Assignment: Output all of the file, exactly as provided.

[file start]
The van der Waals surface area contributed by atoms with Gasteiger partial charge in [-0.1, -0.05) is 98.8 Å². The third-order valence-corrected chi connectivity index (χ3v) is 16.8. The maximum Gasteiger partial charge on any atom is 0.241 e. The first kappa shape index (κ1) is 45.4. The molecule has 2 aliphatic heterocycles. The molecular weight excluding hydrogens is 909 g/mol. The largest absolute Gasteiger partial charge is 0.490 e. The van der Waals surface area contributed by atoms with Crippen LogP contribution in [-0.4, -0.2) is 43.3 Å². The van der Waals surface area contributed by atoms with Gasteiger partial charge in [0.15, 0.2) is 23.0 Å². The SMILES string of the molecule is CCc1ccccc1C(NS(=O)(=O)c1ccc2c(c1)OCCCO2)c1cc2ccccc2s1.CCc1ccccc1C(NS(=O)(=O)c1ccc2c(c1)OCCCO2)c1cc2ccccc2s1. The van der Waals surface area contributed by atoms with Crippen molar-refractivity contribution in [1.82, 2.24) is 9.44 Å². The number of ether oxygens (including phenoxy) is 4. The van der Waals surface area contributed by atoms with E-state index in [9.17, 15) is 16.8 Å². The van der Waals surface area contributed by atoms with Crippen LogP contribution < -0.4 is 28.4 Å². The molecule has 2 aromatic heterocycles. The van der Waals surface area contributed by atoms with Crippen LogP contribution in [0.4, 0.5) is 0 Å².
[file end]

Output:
The van der Waals surface area contributed by atoms with Gasteiger partial charge in [-0.1, -0.05) is 98.8 Å². The third-order valence-corrected chi connectivity index (χ3v) is 16.8. The maximum Gasteiger partial charge on any atom is 0.241 e. The first kappa shape index (κ1) is 45.4. The molecule has 2 aliphatic heterocycles. The molecular weight excluding hydrogens is 909 g/mol. The largest absolute Gasteiger partial charge is 0.490 e. The van der Waals surface area contributed by atoms with Crippen LogP contribution in [-0.4, -0.2) is 43.3 Å². The van der Waals surface area contributed by atoms with Gasteiger partial charge in [0.15, 0.2) is 23.0 Å². The SMILES string of the molecule is CCc1ccccc1C(NS(=O)(=O)c1ccc2c(c1)OCCCO2)c1cc2ccccc2s1.CCc1ccccc1C(NS(=O)(=O)c1ccc2c(c1)OCCCO2)c1cc2ccccc2s1. The van der Waals surface area contributed by atoms with Crippen molar-refractivity contribution in [1.82, 2.24) is 9.44 Å². The number of ether oxygens (including phenoxy) is 4. The van der Waals surface area contributed by atoms with E-state index in [9.17, 15) is 16.8 Å². The van der Waals surface area contributed by atoms with Crippen LogP contribution < -0.4 is 28.4 Å². The molecule has 2 aromatic heterocycles. The van der Waals surface area contributed by atoms with Crippen LogP contribution in [0.4, 0.5) is 0 Å².